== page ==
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From crane games to duck-duck goose, we were born to choose. Often these choices are based on what we find appealing, attractive, or intriguing. This becomes an interesting dilemma when we begin building a team of leaders to serve alongside us in youth ministry. What do you look for when picking leaders?

Leaders who are friends or leaders who make friends?
The easiest way to find leaders fast is to ask friends for help. This is also one of the easiest ways to get into more strange issues in ministry. Your friends are like you: they look like you, talk like you, have the same interests as you, and connect with others like yourself. If you want to have a youth ministry of “you,” choose leaders who are your friends. If you’d like to build a team that reaches others, look for leaders who make friends, even if they might not choose you as a close friend.

Leaders who are hip or leaders who make others feel hip?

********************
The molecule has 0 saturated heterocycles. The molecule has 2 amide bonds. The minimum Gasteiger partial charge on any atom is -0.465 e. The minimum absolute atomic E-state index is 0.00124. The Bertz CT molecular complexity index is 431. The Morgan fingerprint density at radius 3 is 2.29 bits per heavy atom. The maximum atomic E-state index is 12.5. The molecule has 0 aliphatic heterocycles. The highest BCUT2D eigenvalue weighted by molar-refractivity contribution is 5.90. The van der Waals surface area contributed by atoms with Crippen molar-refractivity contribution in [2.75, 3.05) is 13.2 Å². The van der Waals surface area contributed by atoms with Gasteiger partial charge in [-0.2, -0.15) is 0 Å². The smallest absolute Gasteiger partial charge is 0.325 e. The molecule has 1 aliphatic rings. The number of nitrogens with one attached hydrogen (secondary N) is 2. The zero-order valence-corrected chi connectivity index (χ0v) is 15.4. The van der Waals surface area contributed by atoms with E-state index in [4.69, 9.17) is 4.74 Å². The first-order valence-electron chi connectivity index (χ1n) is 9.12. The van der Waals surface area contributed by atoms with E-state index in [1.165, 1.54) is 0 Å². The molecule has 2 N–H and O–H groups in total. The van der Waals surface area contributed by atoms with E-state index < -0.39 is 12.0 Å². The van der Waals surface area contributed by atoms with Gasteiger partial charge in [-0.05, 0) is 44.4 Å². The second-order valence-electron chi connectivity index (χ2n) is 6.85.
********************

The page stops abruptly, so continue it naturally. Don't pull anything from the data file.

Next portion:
This is another problem that’s common in youth ministry. Leadership is no place for a style contest—it seems tempting to have the fixed-gear riding, really tight pants wearing, techno-listening, youth ministry, but I promise there is more. Leaders are often chosen based on their personal appeal versus how they interact with others. Yes it’s important to have leaders who attract students, but at the same time, those leaders must be looking to build up the ego of the students. Having a bunch of super-hip leaders will only take you so far. Having leaders who know how to make students feel hip is crucial.

Leaders who know the bible or leaders who help teach and engage others in the bible?
Yes there is a difference. Sometimes the smartest leader from the local seminary or Bible College isn’t going to be the most effective leader. It’s key to look for leaders who not only know and understand the bible but have effective skills in communicating God’s word to others.

In building your leadership dream team it’s vital to not let your pride get in the way. When picking leaders think of the overall ministry and not yourself. Yes, it’s important to have a working relationship with leaders, but anything more and you might be missing the point.

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